Statement of the public health issue:  In order to effectively provide services to the millions of Broward County residents and visitors, it is critical that DOH-Broward recruit, retain, and develop a competent workforce that embodies and models the agency’s Mission, Vision and Values. DOH-Broward employees must exhibit certain behavioral competencies, as a result.  The identification, selection, and retention of quality public health professionals has become increasingly difficult over the past 4 years, beginning with the economic downturn. Specifically, there were approximately 200 applicants per job opening advertised at the time.  However, this quantity of applicants did not translate into an increased quality of applicants. Although the number of applicants had increased dramatically from the average of 50 applicants per job advertisement prior to the downturn, less than 5% of those applicants met the minimum technical and educational requirements on any given posting.  These requirements help to narrow down candidates to those who are technically proficient, but say nothing about how they would interact with others in the organization, if hired. Whereas the process for vetting candidates based on technical proficiency was well- established, it did not effectively predict performance when used exclusively- as evidenced by the organization’s high proportion of involuntary to voluntary turnover of employees with demonstrated technical proficiency.  The target population affected by this problem is all of Broward County’s population which in 2014 is estimated to be 1,869,235.  All are touched in some way by public health, through the programs and services provided by DOH-Broward.  Historically, applicants would be evaluated on technical proficiency – knowledge, skills, ability – and the top-scoring applicant would proceed to the final stages of the selection process (background screening, employment references, etc.).  In many cases, applicants demonstrating exceptional technical proficiency were hired, only to exhibit problematic behaviors after commencing their employment at DOH-Broward. The agency would devote time and resources to developing the employees and attempting to correct these behaviors.  However, these behaviors inevitably would not change, and the employees were dismissed (often during a probationary period).  The agency would then re-advertise the position, evaluate a new group of candidates for the position, and once again proceed with the most technically proficient applicant.  As before, hiring decisions were made with no regard to workplace behavior.  Sometimes, the second advertisement and hiring cycle would result in a better hire that would have long term success at the agency.  Other times, the repeated effort yielded the same results as beforehand. DOH-Broward had examples of positions that were recruited, filled, and – soon thereafter – vacated, repeated several times in succession. The agency was trying to hire for a set of knowledge and skills, but continued to dismiss employees as a consequence of their behaviors (but not because the employees didn’t know how to do their jobs). A review of all involuntary dismissals was conducted and it was quickly determined that nearly all of the dismissals were due to behavioral factors, and not a lack of technical proficiency. This confirmed what DOH-Broward leadership suspected: behaviors were the best predictor of success (or, at least, a prediction of those who would not succeed). Understanding that behaviors – not technical skill – are what drive performance in an organization, DOH-Broward sought to identify behaviors from the outset would result in “better” hires.  If correct, then identifying these behaviors from the outset would result in lower involuntary separations (employees who didn’t work out) relative to the agency’s total separations.  The goals were threefold: 1) Reduce involuntary turnover by identifying negative behaviors from the outset; 2) Maintain or improvement retention in an increasingly competitive job market; and 3) Hire candidates for superior proficiency, developing a pipeline of future talent for future leadership opportunities (“bench strength”). In light of this, DOH-Broward began researching a methodology to help identify key behaviors that were predictive of long-term success and superior proficiency. Ultimately, DOH-Broward adopted a behavioral event interview technique that was developed in 1972 by Dr. David McClelland and C. Dailey, which combined the Flanagan’s critical incident method with the Thematic Apperception Test. The result was a highly refined interviewing technique that reveals a person’s behavioral competencies (knowledge, skills, values, self-concept, traits, and motives).  The idea of using a behavioral assessment is not a novel one, but it is relatively new to the field of public health. References: -          Boyatzis, Richard E., The Competent Manager (1982) -          Boyatzis, Richard E., Transforming Qualitative Information (1998) -          Flanagan, J.C. "The Critical Incident Method", Psychological Bulletin. 51 (4) -          Goleman, Daniel; Boyatzis, Richard E.; and McKee, Annie; Primal Leadership (2002) -          Goleman, Daniel. Working With Emotional Intelligence (1998) -          Goleman, Daniel. “What Makes a Leader?” (1998) -          Hunter, J.E. and Hunter, R.F. "Validity and Utility of alternative predictors of job performance" (1984) -          McClelland, David, “Testing for Competence Rather Than for ‘Intelligence’” (1973) -          Spencer, Lyle M., McClelland, David C., and Spencer, Signe M., Competency Assessment Methods: History and State of the Art. (1990) -          Spencer, Lyle M., and Spencer, Signe M., Competence at Work: Models for Superior Performance (1993) In 2012, DOH-Broward hired an outside consultant to provide an on-site workshop to train several key members of the DOH-Broward management team on the interview technique. After the initial on-site training, the behavioral interview process was deployed in three phases. DOH-Broward first implemented the process in 2012, as an additional stage in the interview process for all supervisory positions. Then, during the 2012-2013 fiscal year, the agency expanded the process to all salaried positions. Finally, just before the start of 2013-2014 fiscal year, it was fully deployed and utilized for all positions in the agency, including temporary and hourly positions.  During that period of time, two additional behavioral event interview workshops were conducted, to train key members of the management team on the technique. Since the behavioral event interview process has been fully integrated into the DOH-Broward hiring process, top selected applicants for positions in any of the agency’s programs must assessed with the technique.  As a result, the process supports all of DOH-Broward’s individual program areas, which in turn directly address several CDC Winnable Battles in the course of their daily work.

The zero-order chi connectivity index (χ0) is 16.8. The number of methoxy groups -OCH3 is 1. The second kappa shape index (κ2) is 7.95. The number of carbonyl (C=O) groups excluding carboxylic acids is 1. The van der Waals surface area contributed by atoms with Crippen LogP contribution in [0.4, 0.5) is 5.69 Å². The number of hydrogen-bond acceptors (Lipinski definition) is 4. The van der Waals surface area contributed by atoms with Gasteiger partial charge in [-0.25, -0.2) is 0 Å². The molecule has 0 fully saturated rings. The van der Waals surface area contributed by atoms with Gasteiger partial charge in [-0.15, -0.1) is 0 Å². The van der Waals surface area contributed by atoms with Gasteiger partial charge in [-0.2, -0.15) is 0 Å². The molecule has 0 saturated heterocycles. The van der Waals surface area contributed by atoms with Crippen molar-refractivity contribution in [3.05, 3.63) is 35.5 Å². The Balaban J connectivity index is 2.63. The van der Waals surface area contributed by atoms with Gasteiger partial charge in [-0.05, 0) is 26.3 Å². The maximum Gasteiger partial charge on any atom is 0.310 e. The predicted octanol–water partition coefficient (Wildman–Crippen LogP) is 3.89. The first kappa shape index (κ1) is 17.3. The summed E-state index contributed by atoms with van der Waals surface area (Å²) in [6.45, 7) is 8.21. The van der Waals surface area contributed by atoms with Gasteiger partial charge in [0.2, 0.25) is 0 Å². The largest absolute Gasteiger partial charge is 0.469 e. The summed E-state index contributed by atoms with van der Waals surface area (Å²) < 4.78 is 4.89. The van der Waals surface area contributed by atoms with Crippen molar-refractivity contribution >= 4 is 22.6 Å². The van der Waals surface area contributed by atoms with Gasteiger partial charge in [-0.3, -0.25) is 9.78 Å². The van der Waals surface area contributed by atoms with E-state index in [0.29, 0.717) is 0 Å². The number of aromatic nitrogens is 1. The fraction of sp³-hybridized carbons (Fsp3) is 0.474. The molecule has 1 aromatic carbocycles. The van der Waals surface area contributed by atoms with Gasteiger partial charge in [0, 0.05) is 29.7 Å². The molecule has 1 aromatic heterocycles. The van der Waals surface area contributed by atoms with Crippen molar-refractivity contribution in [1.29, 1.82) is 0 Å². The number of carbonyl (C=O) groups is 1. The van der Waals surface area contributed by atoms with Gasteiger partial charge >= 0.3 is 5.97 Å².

Food Safety|Global Immunization|Heathcare-associated Infections|HIV in the U.S.|Lymphatic Filariasis in the Americas|Motor Vehicle Injuries|Nutrition, Physical Activity, and Obesity|Mother-to-Child Transmission of HIV and Syphilis|Teen Pregnancy|Tobacco